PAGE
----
Express Yourself

Perfectionism Is About Other People

Get over your fear of other people if you really want creative success

Nick Irving
Human Parts
Published in
3 min readFeb 4, 2020
A woman in a corner leaning her head against a wall, as seen from behind.
Photo: Francesco Carta fotografo/Moment/Getty Images

I’ve lost track of how many people have told me that they’d never show the draft of their book to anyone. This admission is often accompanied by the qualifier that they’ll show it to someone “when it’s ready.” Another hindrance to creative work that I saw in my time as a history lecturer was from students who would tell me that they struggled to get work in on time because they thought of themselves as “perfectionists.”

Both of these varieties of perfectionism are about other people, not you or your work. To really succeed in creative endeavors, you have to get over the fear of other people.

It’s possible your novel is garbage — but you’re a lousy judge

I think the first kind of perfectionism — the “circling novelist” — is driven by the fear that someone else might confirm a deep-seated suspicion that your novel is not very good.

Hannah Arendt, reading Plato, argued that the finished work can only ever imitate the model in the mind’s eye of the craftsman who began it; that the work of our imaginations is always spoiled by the work of our hands.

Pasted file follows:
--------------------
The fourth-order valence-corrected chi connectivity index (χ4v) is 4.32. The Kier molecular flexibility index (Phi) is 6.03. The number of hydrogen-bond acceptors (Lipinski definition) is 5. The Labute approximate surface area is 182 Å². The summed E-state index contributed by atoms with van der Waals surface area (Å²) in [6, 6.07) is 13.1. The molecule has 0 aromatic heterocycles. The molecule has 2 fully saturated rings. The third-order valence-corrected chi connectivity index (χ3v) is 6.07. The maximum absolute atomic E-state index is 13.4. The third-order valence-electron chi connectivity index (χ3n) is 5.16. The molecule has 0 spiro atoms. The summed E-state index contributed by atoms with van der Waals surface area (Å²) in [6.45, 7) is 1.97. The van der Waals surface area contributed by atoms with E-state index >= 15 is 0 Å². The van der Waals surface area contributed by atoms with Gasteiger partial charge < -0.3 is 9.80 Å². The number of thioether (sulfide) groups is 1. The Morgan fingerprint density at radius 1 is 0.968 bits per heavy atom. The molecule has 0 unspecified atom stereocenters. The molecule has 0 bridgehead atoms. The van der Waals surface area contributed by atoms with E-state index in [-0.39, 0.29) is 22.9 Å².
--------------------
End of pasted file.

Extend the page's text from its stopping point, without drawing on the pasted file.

This is similar to French psychoanalyst Jacques Lacan’s idea of “the constitutive lack.” Your book is an impossible but necessary object, a thing that defines you and drives you but that you will never attain.

Your work will never live up to your own standards. That’s why you are its worst judge. This is also why no work of art has ever existed without an audience. You need a reader for your book to become a book. If you’ve never shown it to anyone, you’re cutting yourself off from the only real path to improvement.

You are not your work — and other people make it better

The second kind of perfectionism — the “procrastinating student” — is driven by an over-identification of the artist with their work. The appeal to perfectionism is a plea that they themselves ought not be judged on work that doesn’t reflect their potential.



Nick Irving
Human Parts

PhD in Modern History and government functionary. One-time historian of peace and protest, now researching and writing about work.